On Sunday evening, my daughter with her huge backpack, is headed to her grandparents’ house, I’d sent her off by the door, and, nagged on how she’d not put her shoes on right, she’d mumbled back, “I’ll put it on properly in the elevator!”, I’d insisted that she was to, put her shoes on properly before she leaves, she’d, bent down, redid her laces with that unwillingness, and, I’d had, a few extra seconds, to stare at her.
Since a decade ago, my spouse’s name was stricken off my national identification card, I’d lost the days of accompanying her by the day, and only on the weekends, did we get time together to share. Every Friday evening, I’d, rushed off work, road across the city, to a kindergarten, to pick her up and, my daughter curled underneath the lamplight of the kindergarten, with her accompanying bunny, and, her eyes and smiles, turned into the stars in the skies the moment she saw me. Several years passed by, it’s now, that young woman who’d taken the MRT, the bus, to my place.
As the elevator headed downstairs slowly, I’d calculated the timing just right, went to the lanai to look, the red-topped bus slowly came close, and stopped, right underneath the bus stop; my daughter was sitting in it, her huge white backpack on her legs, with her eyes, staring up ahead, lips slightly curled upward. The autumn sun was eye catching, and, being able to travel on her own makes her excited.
Very long ago, I too, watched the bus as it sped off into the distance, imagined my own sunny and bright futures too, filled with a ton of dreams, embracing the impossibilities of life. back then, I’d never imagined, that in an unknown corner, there it was, my mother, with her tears, staring at the direction I left in.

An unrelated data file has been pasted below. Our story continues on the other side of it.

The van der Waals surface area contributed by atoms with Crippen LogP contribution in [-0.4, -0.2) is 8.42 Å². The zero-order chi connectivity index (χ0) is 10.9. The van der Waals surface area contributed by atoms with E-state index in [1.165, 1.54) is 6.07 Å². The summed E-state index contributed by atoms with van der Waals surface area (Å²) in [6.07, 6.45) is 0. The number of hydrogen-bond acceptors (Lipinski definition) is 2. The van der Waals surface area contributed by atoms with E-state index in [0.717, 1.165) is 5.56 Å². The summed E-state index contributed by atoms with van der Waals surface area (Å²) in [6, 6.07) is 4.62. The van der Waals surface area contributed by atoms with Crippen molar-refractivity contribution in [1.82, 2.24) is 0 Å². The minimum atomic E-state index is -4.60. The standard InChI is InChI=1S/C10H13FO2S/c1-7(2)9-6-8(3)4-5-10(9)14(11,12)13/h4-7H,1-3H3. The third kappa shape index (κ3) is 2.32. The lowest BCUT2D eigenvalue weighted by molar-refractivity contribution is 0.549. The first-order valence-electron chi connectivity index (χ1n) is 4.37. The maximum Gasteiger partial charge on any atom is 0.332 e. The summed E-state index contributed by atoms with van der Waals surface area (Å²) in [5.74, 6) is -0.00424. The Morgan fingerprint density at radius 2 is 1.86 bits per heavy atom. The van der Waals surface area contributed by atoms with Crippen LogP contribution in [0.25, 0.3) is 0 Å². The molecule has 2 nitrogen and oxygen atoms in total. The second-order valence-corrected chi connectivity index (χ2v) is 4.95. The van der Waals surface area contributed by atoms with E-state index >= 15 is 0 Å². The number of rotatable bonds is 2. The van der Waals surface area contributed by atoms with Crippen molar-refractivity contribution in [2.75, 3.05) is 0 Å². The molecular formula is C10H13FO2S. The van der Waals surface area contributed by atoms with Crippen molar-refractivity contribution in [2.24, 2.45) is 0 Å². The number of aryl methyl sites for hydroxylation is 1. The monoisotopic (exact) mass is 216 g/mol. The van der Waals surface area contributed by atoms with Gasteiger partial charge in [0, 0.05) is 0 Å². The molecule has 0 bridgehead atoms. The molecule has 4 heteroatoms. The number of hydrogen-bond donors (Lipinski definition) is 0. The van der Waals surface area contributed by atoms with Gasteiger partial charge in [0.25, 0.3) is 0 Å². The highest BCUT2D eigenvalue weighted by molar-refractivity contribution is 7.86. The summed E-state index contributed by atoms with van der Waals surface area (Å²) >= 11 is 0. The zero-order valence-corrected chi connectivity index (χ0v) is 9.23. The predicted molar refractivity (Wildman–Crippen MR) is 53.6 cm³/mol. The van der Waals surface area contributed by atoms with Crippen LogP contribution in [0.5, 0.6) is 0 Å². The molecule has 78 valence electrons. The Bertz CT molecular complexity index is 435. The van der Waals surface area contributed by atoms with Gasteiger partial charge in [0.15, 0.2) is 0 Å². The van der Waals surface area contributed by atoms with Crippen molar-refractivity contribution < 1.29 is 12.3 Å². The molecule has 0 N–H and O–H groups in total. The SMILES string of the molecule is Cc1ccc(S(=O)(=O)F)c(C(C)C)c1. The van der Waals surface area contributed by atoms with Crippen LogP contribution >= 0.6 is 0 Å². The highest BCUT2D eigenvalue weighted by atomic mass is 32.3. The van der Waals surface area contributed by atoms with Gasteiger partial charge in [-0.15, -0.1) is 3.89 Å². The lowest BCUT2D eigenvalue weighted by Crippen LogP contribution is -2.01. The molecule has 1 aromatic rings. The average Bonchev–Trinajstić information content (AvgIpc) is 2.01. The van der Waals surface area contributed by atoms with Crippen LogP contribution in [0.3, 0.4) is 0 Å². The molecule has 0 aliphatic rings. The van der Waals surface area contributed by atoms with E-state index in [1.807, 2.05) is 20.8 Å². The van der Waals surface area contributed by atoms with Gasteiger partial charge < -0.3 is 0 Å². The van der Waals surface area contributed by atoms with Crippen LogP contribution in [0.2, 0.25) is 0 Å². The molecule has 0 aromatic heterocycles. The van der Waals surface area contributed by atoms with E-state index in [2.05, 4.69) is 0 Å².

And now, I’d become, an adolescent’s mother too, and, the once-a-week that we’d met, was what was left for me to take with in this richness of her youthfulness, but, became an aging life’s extravagance. The social media, the pop music, the trending novels, there is, no boundaries, in the world of a teenage girl, and all I could do, was smile by her side and accompany her, but I’d still, cherished the time we spent together.
not my photo…
I know, that one day, she will eventually own her own universe, write her own stories, and that I can’t, keep her all to myself. That mother was only a caretaker when she was younger, but not the one who’d owned her for this life, when she has the ability, to spread her wings and fly, or resting, on that tree on her own, she wouldn’t allow me to groom her, to smooth her feathers anymore, just as back then I’d left my own home too, although I’d bumped and fell, I’d never turned back toward my mother, and ask her to give me a hand.
And still, not butting into her life doesn’t mean that she’s not occupying my mind. After I’d lived alone for a bit, I read the words my mother wrote, “You will always be my child.”, no matter how bad life got, how awful living is, the mother will always recognize her own young; no matter how far you fly, the mother’s gazes will always be like that string connecting to the kite, glued, to the child’s body, hung there, not pulling the child down, close knit, but never broken off.
Right now, the bus my daughter rode is probably at the MRT station now. She’d, scanned her pass, and standing inside the trains, her feet, tapping to the music, reading through her book, an hour later, she will, arrive at her destination, happy, and safe and sound.
The thoughts of a mother, she’d watched her child come and go, from her place back to her husband’s home, and, she knew, that she needed to, let her daughter go, and the child is growing into a beautiful woman, and, she felt sad, because of how her daughter will eventually, spread her wings and fly, but that’s a part of what parents must face, because children WILL grow up, whether or NOT we want them to!!!